The British Library, beside St Pancras station, has such a forbidding brick exterior that few people other than scholars can be tempted inside. So not everyone visits the exhibition galleries, which display some of the library’s treasures but what treasures they are.
At a party thrown by the Sunday Telegraph, I was in the company of the editor, Ian Macgregor, and Claire Rayner, herself something of a national treasure, cheerfully declaring that, at 77, she was too old to have cottoned onto the Beatles; not for her, then, the manuscript of Yesterday, which was absorbing some other visitors. The Magna Carta has a room to itself.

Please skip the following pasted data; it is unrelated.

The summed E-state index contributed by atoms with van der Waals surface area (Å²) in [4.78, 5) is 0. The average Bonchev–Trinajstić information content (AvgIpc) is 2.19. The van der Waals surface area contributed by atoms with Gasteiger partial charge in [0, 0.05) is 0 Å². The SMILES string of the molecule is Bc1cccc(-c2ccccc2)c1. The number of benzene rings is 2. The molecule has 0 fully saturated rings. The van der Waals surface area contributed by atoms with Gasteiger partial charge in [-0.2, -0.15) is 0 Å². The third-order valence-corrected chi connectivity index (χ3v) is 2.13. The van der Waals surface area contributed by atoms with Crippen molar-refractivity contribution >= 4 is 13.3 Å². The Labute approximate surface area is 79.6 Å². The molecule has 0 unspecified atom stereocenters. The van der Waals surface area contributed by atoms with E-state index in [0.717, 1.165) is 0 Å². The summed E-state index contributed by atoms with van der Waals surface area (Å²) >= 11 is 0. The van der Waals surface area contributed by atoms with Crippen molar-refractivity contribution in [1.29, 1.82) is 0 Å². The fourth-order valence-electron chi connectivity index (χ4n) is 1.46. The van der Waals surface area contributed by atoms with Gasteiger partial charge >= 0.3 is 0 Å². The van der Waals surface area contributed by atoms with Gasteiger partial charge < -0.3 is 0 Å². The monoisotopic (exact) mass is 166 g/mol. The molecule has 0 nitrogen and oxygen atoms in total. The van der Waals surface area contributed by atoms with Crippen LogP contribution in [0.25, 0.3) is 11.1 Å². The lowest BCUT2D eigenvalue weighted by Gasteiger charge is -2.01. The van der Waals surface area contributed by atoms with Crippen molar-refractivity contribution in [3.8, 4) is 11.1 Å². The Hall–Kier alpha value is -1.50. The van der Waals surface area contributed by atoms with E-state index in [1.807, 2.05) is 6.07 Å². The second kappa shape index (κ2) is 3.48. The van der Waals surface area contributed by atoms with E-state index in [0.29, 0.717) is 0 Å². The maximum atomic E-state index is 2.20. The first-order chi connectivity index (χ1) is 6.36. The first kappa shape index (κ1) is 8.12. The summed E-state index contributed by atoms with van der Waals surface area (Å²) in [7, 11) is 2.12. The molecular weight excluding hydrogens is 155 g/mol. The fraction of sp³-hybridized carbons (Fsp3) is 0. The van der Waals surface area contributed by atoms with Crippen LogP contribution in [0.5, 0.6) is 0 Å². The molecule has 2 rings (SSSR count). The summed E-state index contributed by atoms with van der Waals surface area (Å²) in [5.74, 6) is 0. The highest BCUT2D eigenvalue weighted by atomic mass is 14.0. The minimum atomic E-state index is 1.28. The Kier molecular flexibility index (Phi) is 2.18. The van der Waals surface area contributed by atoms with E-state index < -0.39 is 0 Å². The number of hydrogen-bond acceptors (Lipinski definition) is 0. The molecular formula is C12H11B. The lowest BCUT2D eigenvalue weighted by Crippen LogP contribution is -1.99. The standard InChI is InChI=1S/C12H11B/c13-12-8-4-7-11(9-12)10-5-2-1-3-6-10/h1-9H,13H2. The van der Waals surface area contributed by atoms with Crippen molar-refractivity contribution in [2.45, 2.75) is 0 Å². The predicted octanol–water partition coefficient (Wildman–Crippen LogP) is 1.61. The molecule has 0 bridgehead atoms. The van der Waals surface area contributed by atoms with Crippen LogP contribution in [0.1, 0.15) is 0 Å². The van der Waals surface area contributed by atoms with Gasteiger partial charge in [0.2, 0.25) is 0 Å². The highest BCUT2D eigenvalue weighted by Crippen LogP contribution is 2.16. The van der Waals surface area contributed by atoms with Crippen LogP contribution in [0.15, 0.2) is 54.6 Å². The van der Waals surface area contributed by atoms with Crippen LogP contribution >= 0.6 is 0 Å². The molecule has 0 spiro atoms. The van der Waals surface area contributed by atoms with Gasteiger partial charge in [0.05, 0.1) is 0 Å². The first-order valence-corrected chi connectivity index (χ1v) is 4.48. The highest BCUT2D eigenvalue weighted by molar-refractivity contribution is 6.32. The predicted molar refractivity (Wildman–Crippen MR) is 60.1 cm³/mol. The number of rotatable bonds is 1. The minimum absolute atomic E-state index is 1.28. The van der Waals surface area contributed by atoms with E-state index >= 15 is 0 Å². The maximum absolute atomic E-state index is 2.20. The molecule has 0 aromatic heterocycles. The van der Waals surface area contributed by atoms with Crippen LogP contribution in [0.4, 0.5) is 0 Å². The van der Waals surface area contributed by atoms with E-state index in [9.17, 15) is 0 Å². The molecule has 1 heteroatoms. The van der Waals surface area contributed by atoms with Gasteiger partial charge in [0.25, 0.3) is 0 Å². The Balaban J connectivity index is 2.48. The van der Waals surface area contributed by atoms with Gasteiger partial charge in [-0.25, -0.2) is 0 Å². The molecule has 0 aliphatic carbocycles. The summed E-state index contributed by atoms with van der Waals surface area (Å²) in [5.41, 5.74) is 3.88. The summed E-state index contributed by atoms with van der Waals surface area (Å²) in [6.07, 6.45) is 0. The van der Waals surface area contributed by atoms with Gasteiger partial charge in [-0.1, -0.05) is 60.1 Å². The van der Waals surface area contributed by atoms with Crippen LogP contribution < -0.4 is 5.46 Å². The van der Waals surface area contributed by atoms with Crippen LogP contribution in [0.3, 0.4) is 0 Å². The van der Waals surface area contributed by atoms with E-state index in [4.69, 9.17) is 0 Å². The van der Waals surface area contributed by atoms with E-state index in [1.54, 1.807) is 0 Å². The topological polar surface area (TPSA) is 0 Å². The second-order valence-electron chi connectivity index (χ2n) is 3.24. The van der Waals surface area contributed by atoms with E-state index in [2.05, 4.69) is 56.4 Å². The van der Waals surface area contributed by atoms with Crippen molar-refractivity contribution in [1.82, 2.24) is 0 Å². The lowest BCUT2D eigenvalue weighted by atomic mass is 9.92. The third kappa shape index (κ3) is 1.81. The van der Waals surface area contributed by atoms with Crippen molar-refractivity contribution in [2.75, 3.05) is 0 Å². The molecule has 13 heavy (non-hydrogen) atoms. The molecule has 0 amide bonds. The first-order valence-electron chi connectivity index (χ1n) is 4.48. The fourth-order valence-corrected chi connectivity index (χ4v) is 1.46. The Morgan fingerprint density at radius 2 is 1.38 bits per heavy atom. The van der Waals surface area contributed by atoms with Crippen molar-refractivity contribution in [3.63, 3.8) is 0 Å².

Four of the copies made in 1215 survive, of which the BL owns two. Although the one out at the moment may be its second best, it’s the only one still bearing King John’s great seal-reduced to a wax blob by a fire in 1731.
The Magna Carta is not a human rights declaration: the clause about no imprisonment without trial appears quite low down. But inspired by the taxation imposed to fund an unpopular foreign war the document still resonates. Picturing the Runnymede confrontation between a bad-tempered autocrat and his rebellious satraps, my thoughts couldn’t help turning to Gordon Brown.